Home » Key Drug Discovery Articles » Tripolin A, a novel small-molecule inhibitor of aurora A kinase, reveals new regulation of HURP’s distribution on microtubules.

Tripolin A, a novel small-molecule inhibitor of aurora A kinase, reveals new regulation of HURP’s distribution on microtubules.

Tripolin A, a novel small-molecule inhibitor of aurora A kinase, reveals new regulation of HURP's distribution on microtubules.Journal Reference

Kesisova IA, Nakos KC, Tsolou A, Angelis D, Lewis J, Chatzaki A, Agianian B, Giannis A, Koffa MD.

PLoS One. 2013;8(3):e58485.

Department of Molecular Biology and Genetics, Democritus University of Thrace, Alexandroupolis, Greece.

 

Abstract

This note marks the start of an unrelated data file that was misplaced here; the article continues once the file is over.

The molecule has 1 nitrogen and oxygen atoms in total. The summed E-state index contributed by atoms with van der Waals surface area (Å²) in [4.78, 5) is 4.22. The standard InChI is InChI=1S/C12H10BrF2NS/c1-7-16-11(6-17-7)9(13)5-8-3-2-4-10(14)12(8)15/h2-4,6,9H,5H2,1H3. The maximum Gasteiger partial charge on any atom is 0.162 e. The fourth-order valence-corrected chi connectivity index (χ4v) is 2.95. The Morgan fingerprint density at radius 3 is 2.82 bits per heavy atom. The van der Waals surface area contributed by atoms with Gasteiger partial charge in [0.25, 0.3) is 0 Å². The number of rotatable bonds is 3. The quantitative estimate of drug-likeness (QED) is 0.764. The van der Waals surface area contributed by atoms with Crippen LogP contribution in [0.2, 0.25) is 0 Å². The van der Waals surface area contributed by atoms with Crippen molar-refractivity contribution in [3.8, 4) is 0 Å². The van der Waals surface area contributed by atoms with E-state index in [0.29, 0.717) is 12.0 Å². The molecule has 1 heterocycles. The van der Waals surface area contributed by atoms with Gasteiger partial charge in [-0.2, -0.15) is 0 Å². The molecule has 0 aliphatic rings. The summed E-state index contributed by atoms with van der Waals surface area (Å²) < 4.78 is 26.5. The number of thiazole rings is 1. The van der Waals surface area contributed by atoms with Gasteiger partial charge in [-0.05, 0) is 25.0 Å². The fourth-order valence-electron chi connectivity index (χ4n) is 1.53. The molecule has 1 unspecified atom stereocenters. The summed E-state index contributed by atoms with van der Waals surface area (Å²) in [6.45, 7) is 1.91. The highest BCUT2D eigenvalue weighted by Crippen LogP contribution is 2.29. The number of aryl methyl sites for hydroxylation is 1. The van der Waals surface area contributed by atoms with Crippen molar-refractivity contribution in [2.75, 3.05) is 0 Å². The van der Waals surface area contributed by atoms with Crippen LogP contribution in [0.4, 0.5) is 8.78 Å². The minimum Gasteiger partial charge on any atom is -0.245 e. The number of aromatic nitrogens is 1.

Mitotic regulators exhibiting gain of function in tumor cells are considered useful cancer therapeutic targets for the development of small-molecule inhibitors. The human Aurora kinases are a family of such targets. In this study, from a panel of 105 potential small-molecule inhibitors, two compounds Tripolin A and Tripolin B, inhibited Aurora A kinase activity in vitro. In human cells however, only Tripolin A acted as an Aurora A inhibitor. We combined in vitro, in vivo single cell and in silico studies to demonstrate the biological action of Tripolin A, a non-ATP competitive inhibitor. TripolinA reduced the localization of pAurora A on spindle microtubules (MTs), affected centrosome integrity, spindle formation and length, as well as MT dynamics in interphase, consistent with Aurora A inhibition by RNAi or other specific inhibitors, such as MLN8054 or MLN8237. Interestingly, TripolinA affected the gradient distribution towards the chromosomes, but not the MT binding of HURP (Hepatoma Up-Regulated Protein), a MT-associated protein (MAP) and substrate of the Aurora A kinase. Therefore Tripolin A reveals a new way of regulating mitotic MT stabilizers through Aurora A phosphorylation. Tripolin A is predicted to bind Aurora A similarly but not identical to MLN8054, therefore it could be used to dissect pathways orchestrated by Aurora kinases as well as a scaffold for further inhibitor development.

 

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